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Lối sống lành mạnh : Glossary
Diabetes and cataract
[2007-09-18 09:40] (1,204)

Diabetes is the representative geriatric disease and the incidence increases with age. The recent lengthening of the human life expectancy also contributes to the increasing number of patients suffering from diabetes.

Diabetes is a condition characterized by the presence of abnormally high levels of blood sugar. Due to this excessive sugar in the blood, various main organs and functions are disabled, including the kidneys, the peripheral nerves, and the retina. The retina in our eyes is the point of focus when we look at an object (corresponding to the film of a camera). Excessive blood sugar level may cause serious disorders of the eyes and may even lead to loss of eyesight.

The severity of diabetic retinopathy is proportional to the length of the disease. Anyone suffering from diabetes will get retinopathy, and it will worsen as the disease progresses. Diabetic retinopathy brings damage to the retina and since a damaged retina cannot be repaired, it is recommended to find the symptoms early and prevent its progression. Laser photocoagulation is the most commonly used treatment for diabetic retinopathy. This treatment aims to stop the progression of the retinopathy but cannot repair the already damaged retina. In other words, it aims to stop the deterioration of eyesight but it can’t improve the already bad eyesight. Diabetes not only causes disorder of the retina, but also damages the various areas of our eyes. Generally, it frequently causes cataracts, also known as eye diseases of the elderly. A diabetic patient with cataracts has a relatively different progress and requires a different treatment.

For diabetic patients with cataracts, the cataract surgeries are carried out for 2 reasons.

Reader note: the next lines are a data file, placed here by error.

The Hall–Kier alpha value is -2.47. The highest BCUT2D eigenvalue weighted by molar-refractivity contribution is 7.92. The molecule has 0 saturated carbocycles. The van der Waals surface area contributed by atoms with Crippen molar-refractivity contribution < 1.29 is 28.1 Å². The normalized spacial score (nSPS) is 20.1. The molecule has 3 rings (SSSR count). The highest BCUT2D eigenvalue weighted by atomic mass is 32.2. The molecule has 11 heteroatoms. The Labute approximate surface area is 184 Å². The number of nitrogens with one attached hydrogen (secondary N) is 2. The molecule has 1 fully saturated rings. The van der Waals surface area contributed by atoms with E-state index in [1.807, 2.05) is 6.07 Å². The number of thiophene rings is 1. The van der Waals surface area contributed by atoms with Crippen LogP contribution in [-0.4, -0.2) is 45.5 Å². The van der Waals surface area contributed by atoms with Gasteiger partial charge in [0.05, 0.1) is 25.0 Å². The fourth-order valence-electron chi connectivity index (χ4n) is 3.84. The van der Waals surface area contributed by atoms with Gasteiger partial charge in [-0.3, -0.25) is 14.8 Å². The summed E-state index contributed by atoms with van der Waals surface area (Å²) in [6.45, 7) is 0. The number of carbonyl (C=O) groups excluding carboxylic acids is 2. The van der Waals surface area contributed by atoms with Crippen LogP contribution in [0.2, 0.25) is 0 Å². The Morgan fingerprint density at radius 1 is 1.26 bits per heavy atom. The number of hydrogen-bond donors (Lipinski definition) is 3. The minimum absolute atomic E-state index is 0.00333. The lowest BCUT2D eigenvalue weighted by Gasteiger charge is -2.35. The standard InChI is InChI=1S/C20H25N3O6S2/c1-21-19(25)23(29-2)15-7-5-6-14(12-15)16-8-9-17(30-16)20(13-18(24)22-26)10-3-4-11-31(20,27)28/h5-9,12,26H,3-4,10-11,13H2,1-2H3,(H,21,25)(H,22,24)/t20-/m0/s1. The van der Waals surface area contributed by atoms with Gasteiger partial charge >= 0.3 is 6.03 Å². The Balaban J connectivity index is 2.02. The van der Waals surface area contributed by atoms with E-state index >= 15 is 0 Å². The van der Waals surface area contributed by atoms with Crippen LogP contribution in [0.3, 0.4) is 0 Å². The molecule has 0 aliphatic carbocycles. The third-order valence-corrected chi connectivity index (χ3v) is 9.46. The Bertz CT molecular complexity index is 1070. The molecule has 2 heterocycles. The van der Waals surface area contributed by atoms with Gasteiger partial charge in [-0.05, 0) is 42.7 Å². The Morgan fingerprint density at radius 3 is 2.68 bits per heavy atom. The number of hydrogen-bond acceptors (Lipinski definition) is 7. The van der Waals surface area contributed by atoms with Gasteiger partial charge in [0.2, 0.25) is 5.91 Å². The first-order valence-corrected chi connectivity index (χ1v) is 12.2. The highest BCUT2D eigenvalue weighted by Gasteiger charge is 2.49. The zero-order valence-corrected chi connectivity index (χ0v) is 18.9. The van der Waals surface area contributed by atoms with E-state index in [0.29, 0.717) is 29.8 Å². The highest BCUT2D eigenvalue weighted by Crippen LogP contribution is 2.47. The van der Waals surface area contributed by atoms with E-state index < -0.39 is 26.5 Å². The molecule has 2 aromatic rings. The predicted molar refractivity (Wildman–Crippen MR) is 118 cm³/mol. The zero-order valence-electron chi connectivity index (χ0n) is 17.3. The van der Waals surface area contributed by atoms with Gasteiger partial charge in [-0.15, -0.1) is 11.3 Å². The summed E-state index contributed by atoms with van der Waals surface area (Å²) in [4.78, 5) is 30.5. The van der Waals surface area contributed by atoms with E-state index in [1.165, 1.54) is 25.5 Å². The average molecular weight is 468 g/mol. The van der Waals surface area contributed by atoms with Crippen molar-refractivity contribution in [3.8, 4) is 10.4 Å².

The first is to improve the eyesight. Unless the patient has other eye diseases, the decrease in eyesight in the elderly is usually due to cataract.

When the cataract is corrected by surgery, the patient will recover his previous eyesight.

Cataract patients with diabetic retinopathy have bad eyesights, partly because of the cataracts and partly because of the diabetic retinopathy. Cataract surgery would only improve the decrease in eyesight caused by the cataract but not the one caused by diabetic retinopathy. It is difficult for the retina to recover after being damaged by diabetic retinopathy, that’s why cataract surgery would be unable to improve the eyesight deterioration caused by diabetic retinopathy.

For example, let’s assume that a patient with diabetic retinopathy and cataract has a normal eyesight of 1.0. The eyesight he had before the surgery was 0.1, which means that among the deteriorated 0.9, 0.5 is caused by the cataract and 0.4 is caused by the diabetic retinopathy. Therefore, if he undergoes cataract surgery, he will achieve an improved eyesight of 0.5 but will not be expected to return to his normal eyesight of 1.0.

If most of the eyesight deterioration was caused by cataract, most of the eyesight will be recovered upon surgery. On the other hand, if most of the deterioration was caused by diabetic retinopathy, you should not expect any improvements, even after the surgery. However, it is difficult to accurately evaluate the reasons for the patient’s worsened eyesight before the surgery. The reason for this is that the cataract stops us from observing the status of the retina. In the end, you will know which contributed more to the deterioration of eyesight by assessing the eyesight improvement after surgery.

The second goal is to observe the retina and attempt a laser treatment for diabetic retinopathy.

Diabetic retinopathy worsens as the disease is left untreated, and may eventually lead to blindness. The treatment, as mentioned before, is to discover it early and observe the progress carefully. At the appropriate time, laser photocoagulation should be used to prevent and stop further deterioration.

When the patient has cataract, the blurry eye makes it harder to observe the accurate condition of the retina. It may even cause difficulty in performing the laser photocoagulation. In these cases, the patient must undergo cataract surgery even if he/she would have no improvement of eyesight after surgery. It is a necessary step to observe the retina or to perform the laser surgery.

For the 2 reasons mentioned above, the patients with both cataract and diabetic retinopathy will have to undergo cataract surgery. However, regardless of the results of the surgery, the diabetic retinopathy will worsen with time, and the eyesight deterioration will become more severe. The diabetic patient should therefore control his/her blood sugar level after the surgery and should constantly monitor his/her eyes (through regular eye examinations) to find out the appropriate treatment required.

Sắc đẹp & Phong cáchUng thư và Phòng ngừaLối sống lành mạnhSức khỏe tinh thần và stressGiới tính Nam/NữChủ đề nóng bỏng
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